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Homeland Security News

A collection of open-source homeland security and terrorism news from around the world.
Date: Dec 30, 2020

At least 16 people were killed and dozens others injured in an attack on Aden airport in Yemen on Wednesday, shortly after a plane carrying a newly formed Yemeni Cabinet arrived from Saudi Arabia. No one on the government plane was hurt.

Mohammed al-Roubid, deputy head of Aden’s health office, told The Associated Press that along with the 16 killed, at least 60 people were wounded in the explosion. The source of the blast remains unknown and no group immediately claimed an attack on the airport in the southern city.

Loud blasts and gunfire were heard at the airport shortly after the plane arrived, witnesses said.

The cabinet members including Prime Minister Maeen Abdulmalik, as well as Saudi Ambassador to Yemen Mohammed Said al-Jaber, were transferred safely to the city's presidential palace, the witnesses and Saudi media said.

Read more: NBC News

The FBI has joined a criminal investigation of what police said appears to be an "intentional attack" on gas service lines in Aspen, Colorado, that left thousands of residents and businesses without heat as temperatures in the skiing mecca plunged to near zero degrees.

Work crews are scrambling to restore gas service, and local authorities handed out electric space heaters to residents still without heat Tuesday, as a storm is forecast to bring up to 8 inches of snow in the Rocky Mountains region this week. Temperatures are forecast to fall to 2 degrees in Aspen on Tuesday night, according to the National Weather Service.

Aspen police said the apparently coordinated acts of vandalism occurred Saturday night at three separate Black Hills Energy gas line sites, one in Aspen and two elsewhere in Pitkin County.

Read more: ABC News

The leader of the Parker Republicans was posting the names and home addresses of public health employees online with veiled threats of retribution for COVID-19 restrictions.

Mark Hall, lead co-chair of the Parker Republicans, began publishing the names and home addresses of public health workers Monday, adding, “Take this information and make your own decisions.”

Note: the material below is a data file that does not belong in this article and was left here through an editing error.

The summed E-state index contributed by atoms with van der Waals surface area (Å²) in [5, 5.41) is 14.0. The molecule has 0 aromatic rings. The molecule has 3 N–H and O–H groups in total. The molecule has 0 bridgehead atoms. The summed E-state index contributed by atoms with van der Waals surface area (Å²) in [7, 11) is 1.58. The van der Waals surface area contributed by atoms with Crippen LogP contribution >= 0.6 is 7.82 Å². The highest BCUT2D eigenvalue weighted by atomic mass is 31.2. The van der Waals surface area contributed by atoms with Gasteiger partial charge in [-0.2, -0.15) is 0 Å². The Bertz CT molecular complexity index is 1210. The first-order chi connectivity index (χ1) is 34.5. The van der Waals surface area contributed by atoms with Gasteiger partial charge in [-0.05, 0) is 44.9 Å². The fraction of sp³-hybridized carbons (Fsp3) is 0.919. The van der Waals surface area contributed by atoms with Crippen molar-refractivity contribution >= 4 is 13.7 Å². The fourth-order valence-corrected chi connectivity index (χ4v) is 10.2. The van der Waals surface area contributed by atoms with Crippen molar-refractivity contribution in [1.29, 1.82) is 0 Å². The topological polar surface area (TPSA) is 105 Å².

“We will publish the names/addresses of these people with no law enforcement abilities,” Hall posted to the Facebook group. “If they want a war, we can give them that but it is time for a revolution.”

Hall outlined his intended targets while announcing the new effort on his own Facebook page.

“If you work for the state, CDPHE, Tri-County or other agencies, you are on the radar, at your homes and elsewhere," Hall wrote. "You want to be Anti-Americans, Patriots are going to show you the errors of your ways. We didn’t ask for this but you brought it on."

Read more: 9 News (Denver)

Imam Asad Zaman believes Michael Hari should be labeled a terrorist.

Hari, after all, masterminded the bombing of a place of worship. He appointed himself leader of an armed militant group that harbored anti-government sentiment. He rejected the ideology of American citizens and sought correction through violence.

"To me, it is not enough that Hari goes to prison," said Zaman. "I want to know where Hari got his money. And I want those people to also go to jail for 20 or 30 years."

Earlier this month, a jury found Hari guilty of orchestrating and helping carry out the 2017 bombing of Dar Al-Farooq Islamic Center, a mosque in Bloomington. Zaman and other Muslim faith leaders in the Twin Cities are now calling on lawmakers to create a new statute specifically designating the crime of "domestic terrorism." The law, they say, would allow prosecutors to push for harsher penalties for homegrown attackers like Hari and to pursue cases against co-conspirators who give them money, weapons or other forms of aid.

Read more: Minneapolis Star Tribune

The hard-line Islamic Defenders Front was outlawed by the Indonesian government on Wednesday and ordered to cease all activities less than two months after its fiery leader, Rizieq Shihab, returned from self-imposed exile and pledged to lead a “moral revolution.”

In a statement signed by top officials and the national police chief, the government said that members of the group had engaged in terrorist and criminal acts and that activities organized by the group had disturbed public order.

Mr. Rizieq, 55, a cleric who claims to be descended from the Prophet Muhammad, is accused of violating coronavirus protocols by holding gatherings of thousands of people. He surrendered to the police earlier this month and faces up to six years in prison. Days before his arrest, six of his bodyguards were shot and killed by the police in what the authorities said was self-defense. Mr. Rizieq remains in jail.

Read more: New York Times